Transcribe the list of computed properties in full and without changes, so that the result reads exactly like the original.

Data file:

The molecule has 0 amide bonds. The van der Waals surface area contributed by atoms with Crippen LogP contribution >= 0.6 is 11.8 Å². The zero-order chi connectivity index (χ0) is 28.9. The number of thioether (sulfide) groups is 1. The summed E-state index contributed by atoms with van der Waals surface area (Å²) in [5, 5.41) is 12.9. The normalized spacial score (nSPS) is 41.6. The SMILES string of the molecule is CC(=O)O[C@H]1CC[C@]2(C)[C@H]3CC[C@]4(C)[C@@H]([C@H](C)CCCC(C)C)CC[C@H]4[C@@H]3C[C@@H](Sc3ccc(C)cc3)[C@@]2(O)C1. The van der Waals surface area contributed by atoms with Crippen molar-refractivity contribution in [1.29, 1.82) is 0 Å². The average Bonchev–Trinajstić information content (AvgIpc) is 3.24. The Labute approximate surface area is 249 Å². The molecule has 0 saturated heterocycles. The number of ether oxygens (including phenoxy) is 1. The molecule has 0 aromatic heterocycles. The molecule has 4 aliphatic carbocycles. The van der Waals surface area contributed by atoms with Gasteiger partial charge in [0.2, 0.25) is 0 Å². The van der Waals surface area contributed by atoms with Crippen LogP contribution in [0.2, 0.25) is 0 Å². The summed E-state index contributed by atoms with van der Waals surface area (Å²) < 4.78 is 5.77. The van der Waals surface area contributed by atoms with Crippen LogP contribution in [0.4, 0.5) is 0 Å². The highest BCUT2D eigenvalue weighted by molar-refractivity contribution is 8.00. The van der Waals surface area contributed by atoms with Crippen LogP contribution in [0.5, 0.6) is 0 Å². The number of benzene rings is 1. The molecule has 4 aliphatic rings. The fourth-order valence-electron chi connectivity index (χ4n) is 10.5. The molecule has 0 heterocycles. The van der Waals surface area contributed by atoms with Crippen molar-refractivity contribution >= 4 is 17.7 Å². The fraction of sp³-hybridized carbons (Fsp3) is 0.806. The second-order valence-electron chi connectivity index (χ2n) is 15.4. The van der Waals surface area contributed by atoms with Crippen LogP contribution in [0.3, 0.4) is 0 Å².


The molecule has 0 amide bonds. The van der Waals surface area contributed by atoms with Crippen LogP contribution >= 0.6 is 11.8 Å². The zero-order chi connectivity index (χ0) is 28.9. The number of thioether (sulfide) groups is 1. The summed E-state index contributed by atoms with van der Waals surface area (Å²) in [5, 5.41) is 12.9. The normalized spacial score (nSPS) is 41.6. The SMILES string of the molecule is CC(=O)O[C@H]1CC[C@]2(C)[C@H]3CC[C@]4(C)[C@@H]([C@H](C)CCCC(C)C)CC[C@H]4[C@@H]3C[C@@H](Sc3ccc(C)cc3)[C@@]2(O)C1. The van der Waals surface area contributed by atoms with Crippen molar-refractivity contribution in [1.29, 1.82) is 0 Å². The average Bonchev–Trinajstić information content (AvgIpc) is 3.24. The Labute approximate surface area is 249 Å². The molecule has 0 saturated heterocycles. The number of ether oxygens (including phenoxy) is 1. The molecule has 0 aromatic heterocycles. The molecule has 4 aliphatic carbocycles. The van der Waals surface area contributed by atoms with Gasteiger partial charge in [0.2, 0.25) is 0 Å². The van der Waals surface area contributed by atoms with Crippen LogP contribution in [0.2, 0.25) is 0 Å². The summed E-state index contributed by atoms with van der Waals surface area (Å²) < 4.78 is 5.77. The van der Waals surface area contributed by atoms with Crippen LogP contribution in [0.4, 0.5) is 0 Å². The highest BCUT2D eigenvalue weighted by molar-refractivity contribution is 8.00. The van der Waals surface area contributed by atoms with Crippen LogP contribution in [0.5, 0.6) is 0 Å². The number of benzene rings is 1. The molecule has 4 aliphatic rings. The fourth-order valence-electron chi connectivity index (χ4n) is 10.5. The molecule has 0 heterocycles. The van der Waals surface area contributed by atoms with Crippen molar-refractivity contribution >= 4 is 17.7 Å². The fraction of sp³-hybridized carbons (Fsp3) is 0.806. The second-order valence-electron chi connectivity index (χ2n) is 15.4. The van der Waals surface area contributed by atoms with Crippen LogP contribution in [0.3, 0.4) is 0 Å².